He issued a statement that also said he was not on the same page with the organization.
"For the past three years, I have carried out my duties as head coach and vice president of hockey operations for the Colorado Avalanche with energy, passion and determination," Roy said in the statement.
"I have thought long and hard over the course of the summer about how I might improve this team to give it the depth it needs and bring it to a higher level. To achieve this, the vision of the coach and VP-hockey operations needs to be perfectly aligned with that of the organization. He must also have a say in the decisions that impact the team's performance. These conditions are not currently met.
Roy, who played 478 games and won two Stanley Cups with the Avalanche, has coached the team for three seasons. He was named coach of the year his first season, 2013-14, after leading Colorado to 112 points and a first-place finish. But the Avs lost that year in the first round of the playoffs to the Wild and have not returned to the postseason since.
Roy was critical of some of his players last year, blasting forward Matt Duchene for his exuberant celebration of his 30th goal in a 5-1 loss.
But Roy told ESPN's Pierre LeBrun on Thursday that he still has a ton of respect for former teammate and current Avalanche general manager Joe Sakic, as well as Avs players and the organization. He said that philosophical differences made him want to walk away now before the situation deteriorated.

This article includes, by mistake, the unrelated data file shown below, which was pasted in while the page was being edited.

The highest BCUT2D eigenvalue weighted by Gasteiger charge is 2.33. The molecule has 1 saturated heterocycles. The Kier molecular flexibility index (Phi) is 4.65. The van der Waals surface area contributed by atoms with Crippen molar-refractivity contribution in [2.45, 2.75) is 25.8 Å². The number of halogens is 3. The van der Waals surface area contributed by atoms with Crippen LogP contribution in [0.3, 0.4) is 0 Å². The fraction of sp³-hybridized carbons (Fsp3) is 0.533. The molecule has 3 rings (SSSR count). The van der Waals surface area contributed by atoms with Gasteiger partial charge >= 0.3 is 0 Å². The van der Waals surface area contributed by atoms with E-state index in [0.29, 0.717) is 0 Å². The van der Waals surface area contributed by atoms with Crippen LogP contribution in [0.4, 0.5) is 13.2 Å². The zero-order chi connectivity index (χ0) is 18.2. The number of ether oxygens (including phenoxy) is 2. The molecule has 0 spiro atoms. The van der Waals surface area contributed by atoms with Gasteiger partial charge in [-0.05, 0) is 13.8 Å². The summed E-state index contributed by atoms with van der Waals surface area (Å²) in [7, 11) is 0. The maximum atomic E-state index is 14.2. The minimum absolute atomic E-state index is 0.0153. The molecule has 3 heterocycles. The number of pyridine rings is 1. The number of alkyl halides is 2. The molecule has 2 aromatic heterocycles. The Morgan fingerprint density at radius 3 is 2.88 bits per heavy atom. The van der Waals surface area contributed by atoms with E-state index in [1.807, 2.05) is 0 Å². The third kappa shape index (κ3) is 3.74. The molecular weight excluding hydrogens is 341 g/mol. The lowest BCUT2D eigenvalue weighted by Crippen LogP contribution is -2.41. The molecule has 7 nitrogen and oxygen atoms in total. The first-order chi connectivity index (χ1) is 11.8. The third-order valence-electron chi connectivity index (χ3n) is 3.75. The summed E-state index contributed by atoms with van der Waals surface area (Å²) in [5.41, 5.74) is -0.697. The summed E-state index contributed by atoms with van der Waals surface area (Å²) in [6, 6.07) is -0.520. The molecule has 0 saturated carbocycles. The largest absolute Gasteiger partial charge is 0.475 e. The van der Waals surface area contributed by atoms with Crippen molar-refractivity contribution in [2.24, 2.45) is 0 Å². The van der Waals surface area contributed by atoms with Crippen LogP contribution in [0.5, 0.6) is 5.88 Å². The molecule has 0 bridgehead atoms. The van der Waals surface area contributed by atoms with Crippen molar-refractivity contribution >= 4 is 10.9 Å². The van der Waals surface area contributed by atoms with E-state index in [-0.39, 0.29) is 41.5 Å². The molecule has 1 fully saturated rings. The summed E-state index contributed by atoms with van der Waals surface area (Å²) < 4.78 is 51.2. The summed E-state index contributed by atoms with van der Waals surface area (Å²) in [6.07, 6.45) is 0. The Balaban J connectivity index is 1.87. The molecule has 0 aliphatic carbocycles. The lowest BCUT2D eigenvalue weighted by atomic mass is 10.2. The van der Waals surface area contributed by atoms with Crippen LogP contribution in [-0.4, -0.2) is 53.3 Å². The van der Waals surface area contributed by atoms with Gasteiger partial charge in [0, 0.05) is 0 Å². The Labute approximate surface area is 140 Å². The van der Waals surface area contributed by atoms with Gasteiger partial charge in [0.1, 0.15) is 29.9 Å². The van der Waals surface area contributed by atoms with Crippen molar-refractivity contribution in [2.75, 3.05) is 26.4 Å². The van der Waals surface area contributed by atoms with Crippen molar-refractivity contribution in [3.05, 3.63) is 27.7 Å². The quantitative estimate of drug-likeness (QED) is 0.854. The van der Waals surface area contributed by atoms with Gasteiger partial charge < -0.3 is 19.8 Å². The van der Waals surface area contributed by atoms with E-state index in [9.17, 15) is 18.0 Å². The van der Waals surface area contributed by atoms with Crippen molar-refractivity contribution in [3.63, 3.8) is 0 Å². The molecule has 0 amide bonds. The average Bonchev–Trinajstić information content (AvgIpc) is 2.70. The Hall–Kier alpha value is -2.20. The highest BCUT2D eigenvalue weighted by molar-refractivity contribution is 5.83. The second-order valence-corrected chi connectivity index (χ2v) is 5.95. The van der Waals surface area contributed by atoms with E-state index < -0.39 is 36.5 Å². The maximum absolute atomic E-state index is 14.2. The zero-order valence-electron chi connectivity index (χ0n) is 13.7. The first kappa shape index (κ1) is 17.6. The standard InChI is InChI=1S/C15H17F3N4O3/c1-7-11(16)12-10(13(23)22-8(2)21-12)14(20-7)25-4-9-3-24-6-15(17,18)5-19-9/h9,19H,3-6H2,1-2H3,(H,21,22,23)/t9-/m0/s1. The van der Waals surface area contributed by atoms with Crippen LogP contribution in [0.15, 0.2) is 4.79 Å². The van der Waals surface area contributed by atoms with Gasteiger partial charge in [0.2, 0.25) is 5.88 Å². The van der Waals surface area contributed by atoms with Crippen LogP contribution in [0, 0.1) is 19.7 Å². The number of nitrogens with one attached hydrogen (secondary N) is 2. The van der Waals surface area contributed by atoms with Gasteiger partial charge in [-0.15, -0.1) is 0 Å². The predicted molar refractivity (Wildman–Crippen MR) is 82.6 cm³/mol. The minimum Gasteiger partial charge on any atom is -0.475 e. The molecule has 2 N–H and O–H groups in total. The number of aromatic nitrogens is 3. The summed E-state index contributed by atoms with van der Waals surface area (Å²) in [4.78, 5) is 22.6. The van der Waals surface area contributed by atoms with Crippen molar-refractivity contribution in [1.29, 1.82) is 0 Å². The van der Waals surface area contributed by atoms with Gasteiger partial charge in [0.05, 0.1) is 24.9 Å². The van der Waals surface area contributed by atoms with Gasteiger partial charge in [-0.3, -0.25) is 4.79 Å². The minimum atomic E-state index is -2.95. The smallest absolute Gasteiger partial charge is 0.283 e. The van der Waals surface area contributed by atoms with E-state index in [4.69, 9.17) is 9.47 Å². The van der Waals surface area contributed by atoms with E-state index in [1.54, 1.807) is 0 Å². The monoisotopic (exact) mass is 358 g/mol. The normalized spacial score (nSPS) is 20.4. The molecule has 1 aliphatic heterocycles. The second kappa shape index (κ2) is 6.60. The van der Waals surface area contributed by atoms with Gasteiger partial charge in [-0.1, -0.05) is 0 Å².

Sources told ESPN's Joe McDonald that Roy informed his staff that he was resigning this afternoon, and they were shocked.
Roy, 50, said that he didn't know what his future would hold.
Sakic issued a statement later Thursday.
"Patrick informed me of his decision today," he said. "We appreciate all he has done for our organization and wish him the best of luck in the future."
He added that the Avalanche "will begin the search for a new head coach immediately."
An 11-time All-Star goalie, Roy was inducted into the Hall of Fame in 2006. In addition to winning two Stanley Cups with the Avalanche, he won two with the Montreal Canadiens.
His abrupt departure from the Avalanche is reminiscent of his exit from Montreal in 1995. After coach Mario Tremblay kept him in a game in which he allowed nine goals on 26 shots, Roy stormed off and told team president Ronald Corey, "It's my last game in Montreal."
Roy said he believed he was kept in the game to be humiliated, was suspended and then traded to the Avalanche.
Information from The Associated Press was used in this report.